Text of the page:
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Airbus A330 gets birthday boost from Boeing 787 Dreamliner delays

On its 15th anniversary, the Airbus A330 is getting a major birthday gift, and from none other, than its major competitor, the Boeing 787 Dreamliner.

Thanks to the 2 year delay on the Boeing 787 Dreamliner, airlines who had previously ordered the aircraft, are rushing to fill the gap with the Airbus A330.

Qantas which has placed firm orders for 65 Dreamliners with options for an additional 50, has leased six A330’s for its low cost subsidiary JetStar. Ironically, Qantas is funding the lease with compensation it is receiving from Boeing as liquidated damages towards the delay in delivery.

The story is being repeated by other major Dreamliner customers, like Singapore Airlines and Etihad Airways who are rushing A330s in to their fleets to fill the gap.

Two weeks ago, December 30, marked the 15th anniversay of the first A330 to be delivered. In 1993, Airbus delivered the first A330-300 to Air Inter, registered F-GMDB. The aircraft, construction number 037 test registration F-WWKE, is now with Brussels Airlines as OO-SFN accumulating a total of more than 50,000 flight hours.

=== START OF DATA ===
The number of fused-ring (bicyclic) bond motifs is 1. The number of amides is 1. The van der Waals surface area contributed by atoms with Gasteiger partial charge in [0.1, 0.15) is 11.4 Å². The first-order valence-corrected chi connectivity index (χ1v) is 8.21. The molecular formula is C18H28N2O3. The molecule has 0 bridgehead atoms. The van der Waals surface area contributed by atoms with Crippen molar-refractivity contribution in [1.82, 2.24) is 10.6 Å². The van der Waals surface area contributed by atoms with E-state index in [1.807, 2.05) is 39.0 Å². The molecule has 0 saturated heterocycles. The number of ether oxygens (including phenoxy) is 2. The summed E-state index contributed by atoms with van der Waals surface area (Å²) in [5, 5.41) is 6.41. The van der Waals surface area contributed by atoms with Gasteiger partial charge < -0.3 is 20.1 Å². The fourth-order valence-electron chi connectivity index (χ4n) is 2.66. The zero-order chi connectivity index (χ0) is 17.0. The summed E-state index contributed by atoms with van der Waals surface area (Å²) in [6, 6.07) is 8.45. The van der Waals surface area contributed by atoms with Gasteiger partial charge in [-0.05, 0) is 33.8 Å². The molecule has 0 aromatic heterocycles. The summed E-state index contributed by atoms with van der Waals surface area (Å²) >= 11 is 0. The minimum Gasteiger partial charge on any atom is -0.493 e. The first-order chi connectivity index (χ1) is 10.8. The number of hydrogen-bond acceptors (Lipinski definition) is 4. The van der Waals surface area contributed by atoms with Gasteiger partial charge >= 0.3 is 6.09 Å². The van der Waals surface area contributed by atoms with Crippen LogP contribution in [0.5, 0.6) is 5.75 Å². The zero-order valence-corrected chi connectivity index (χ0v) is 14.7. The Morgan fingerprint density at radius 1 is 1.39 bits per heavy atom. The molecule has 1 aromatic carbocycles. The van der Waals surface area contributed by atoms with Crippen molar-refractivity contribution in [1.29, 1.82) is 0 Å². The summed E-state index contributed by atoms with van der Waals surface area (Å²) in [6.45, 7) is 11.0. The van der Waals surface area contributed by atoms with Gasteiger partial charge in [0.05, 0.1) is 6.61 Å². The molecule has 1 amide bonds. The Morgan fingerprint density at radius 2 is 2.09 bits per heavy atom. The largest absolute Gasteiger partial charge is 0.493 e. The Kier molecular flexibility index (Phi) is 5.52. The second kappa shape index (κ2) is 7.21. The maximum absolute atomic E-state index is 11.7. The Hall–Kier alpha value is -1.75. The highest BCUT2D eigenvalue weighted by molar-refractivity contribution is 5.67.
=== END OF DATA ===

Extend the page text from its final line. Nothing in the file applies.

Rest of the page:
There are some 250 A30-300s in service today, with more than 130 firmly-ordered aircraft still to be delivered.

A growing proportion of the A330-300 fleet is now employed on extended-distance regional routes, such as those linking Middle East destinations with European capital cities. Similar flight lengths characterise the segments flown between Australia and Asia or from Europe to North America.

In 2009, Singapore Airlines, Etihad, Gulf Air, Oman Air, Saudi Arabian Airlines, Aeroflot, Finnair and Swiss will receive delivery.

About Devesh Agarwal

A electronics and automotive product management, marketing and branding expert, he was awarded a silver medal at the Lockheed Martin innovation competition 2010. He is ranked 6th on Mashable's list of aviation pros on Twitter and in addition to Bangalore Aviation, he has contributed to leading publications like Aviation Week, Conde Nast Traveller India, The Economic Times, and The Mint (a Wall Street Journal content partner). He remains a frequent flier and shares the good, the bad, and the ugly about the Indian aviation industry without fear or favour.

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